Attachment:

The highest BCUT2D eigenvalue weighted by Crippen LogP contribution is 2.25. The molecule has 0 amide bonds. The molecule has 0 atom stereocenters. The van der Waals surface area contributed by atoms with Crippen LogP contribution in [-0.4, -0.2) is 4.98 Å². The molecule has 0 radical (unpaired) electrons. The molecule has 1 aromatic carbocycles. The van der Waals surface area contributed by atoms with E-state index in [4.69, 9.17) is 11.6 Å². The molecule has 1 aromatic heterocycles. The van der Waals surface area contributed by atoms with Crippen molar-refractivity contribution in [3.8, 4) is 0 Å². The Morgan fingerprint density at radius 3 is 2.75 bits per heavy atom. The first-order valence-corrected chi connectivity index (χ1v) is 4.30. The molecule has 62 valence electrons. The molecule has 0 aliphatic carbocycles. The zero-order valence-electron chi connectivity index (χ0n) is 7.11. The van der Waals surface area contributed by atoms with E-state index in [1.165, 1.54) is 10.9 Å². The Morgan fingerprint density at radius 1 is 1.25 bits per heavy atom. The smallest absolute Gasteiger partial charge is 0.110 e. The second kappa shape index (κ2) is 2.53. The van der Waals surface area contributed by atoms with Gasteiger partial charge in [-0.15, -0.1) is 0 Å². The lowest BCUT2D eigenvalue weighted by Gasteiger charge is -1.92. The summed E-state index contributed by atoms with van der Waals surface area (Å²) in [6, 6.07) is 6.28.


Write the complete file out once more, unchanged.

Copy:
The highest BCUT2D eigenvalue weighted by Crippen LogP contribution is 2.25. The molecule has 0 amide bonds. The molecule has 0 atom stereocenters. The van der Waals surface area contributed by atoms with Crippen LogP contribution in [-0.4, -0.2) is 4.98 Å². The molecule has 0 radical (unpaired) electrons. The molecule has 1 aromatic carbocycles. The van der Waals surface area contributed by atoms with E-state index in [4.69, 9.17) is 11.6 Å². The molecule has 1 aromatic heterocycles. The van der Waals surface area contributed by atoms with Crippen molar-refractivity contribution in [3.8, 4) is 0 Å². The Morgan fingerprint density at radius 3 is 2.75 bits per heavy atom. The first-order valence-corrected chi connectivity index (χ1v) is 4.30. The molecule has 62 valence electrons. The molecule has 0 aliphatic carbocycles. The zero-order valence-electron chi connectivity index (χ0n) is 7.11. The van der Waals surface area contributed by atoms with E-state index in [1.165, 1.54) is 10.9 Å². The Morgan fingerprint density at radius 1 is 1.25 bits per heavy atom. The smallest absolute Gasteiger partial charge is 0.110 e. The second kappa shape index (κ2) is 2.53. The van der Waals surface area contributed by atoms with Gasteiger partial charge in [-0.15, -0.1) is 0 Å². The lowest BCUT2D eigenvalue weighted by Gasteiger charge is -1.92. The summed E-state index contributed by atoms with van der Waals surface area (Å²) in [6, 6.07) is 6.28.